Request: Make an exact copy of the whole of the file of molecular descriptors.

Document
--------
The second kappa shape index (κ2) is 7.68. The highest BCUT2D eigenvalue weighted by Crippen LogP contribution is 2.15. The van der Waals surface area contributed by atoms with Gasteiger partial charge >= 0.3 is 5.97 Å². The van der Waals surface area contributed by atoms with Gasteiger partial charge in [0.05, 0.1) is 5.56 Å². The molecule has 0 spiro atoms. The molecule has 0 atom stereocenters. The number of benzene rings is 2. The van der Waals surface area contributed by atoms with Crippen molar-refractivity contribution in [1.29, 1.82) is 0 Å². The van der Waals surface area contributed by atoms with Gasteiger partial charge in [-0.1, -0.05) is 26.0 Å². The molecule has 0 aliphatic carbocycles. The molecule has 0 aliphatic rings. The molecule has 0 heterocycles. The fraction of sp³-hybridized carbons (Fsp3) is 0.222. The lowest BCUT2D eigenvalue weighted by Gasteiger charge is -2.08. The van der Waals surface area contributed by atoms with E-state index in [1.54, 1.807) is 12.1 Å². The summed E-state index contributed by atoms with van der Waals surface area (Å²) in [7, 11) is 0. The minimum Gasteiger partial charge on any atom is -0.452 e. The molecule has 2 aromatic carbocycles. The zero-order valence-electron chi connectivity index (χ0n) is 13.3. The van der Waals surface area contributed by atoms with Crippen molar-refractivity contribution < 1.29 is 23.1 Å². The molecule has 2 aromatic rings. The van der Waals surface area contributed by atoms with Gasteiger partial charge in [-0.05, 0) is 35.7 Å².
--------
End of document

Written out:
The second kappa shape index (κ2) is 7.68. The highest BCUT2D eigenvalue weighted by Crippen LogP contribution is 2.15. The van der Waals surface area contributed by atoms with Gasteiger partial charge >= 0.3 is 5.97 Å². The van der Waals surface area contributed by atoms with Gasteiger partial charge in [0.05, 0.1) is 5.56 Å². The molecule has 0 spiro atoms. The molecule has 0 atom stereocenters. The number of benzene rings is 2. The van der Waals surface area contributed by atoms with Crippen molar-refractivity contribution in [1.29, 1.82) is 0 Å². The van der Waals surface area contributed by atoms with Gasteiger partial charge in [-0.1, -0.05) is 26.0 Å². The molecule has 0 aliphatic carbocycles. The molecule has 0 aliphatic rings. The molecule has 0 heterocycles. The fraction of sp³-hybridized carbons (Fsp3) is 0.222. The lowest BCUT2D eigenvalue weighted by Gasteiger charge is -2.08. The van der Waals surface area contributed by atoms with E-state index in [1.54, 1.807) is 12.1 Å². The summed E-state index contributed by atoms with van der Waals surface area (Å²) in [7, 11) is 0. The minimum Gasteiger partial charge on any atom is -0.452 e. The molecule has 2 aromatic carbocycles. The zero-order valence-electron chi connectivity index (χ0n) is 13.3. The van der Waals surface area contributed by atoms with Crippen molar-refractivity contribution < 1.29 is 23.1 Å². The molecule has 2 aromatic rings. The van der Waals surface area contributed by atoms with Gasteiger partial charge in [-0.05, 0) is 35.7 Å².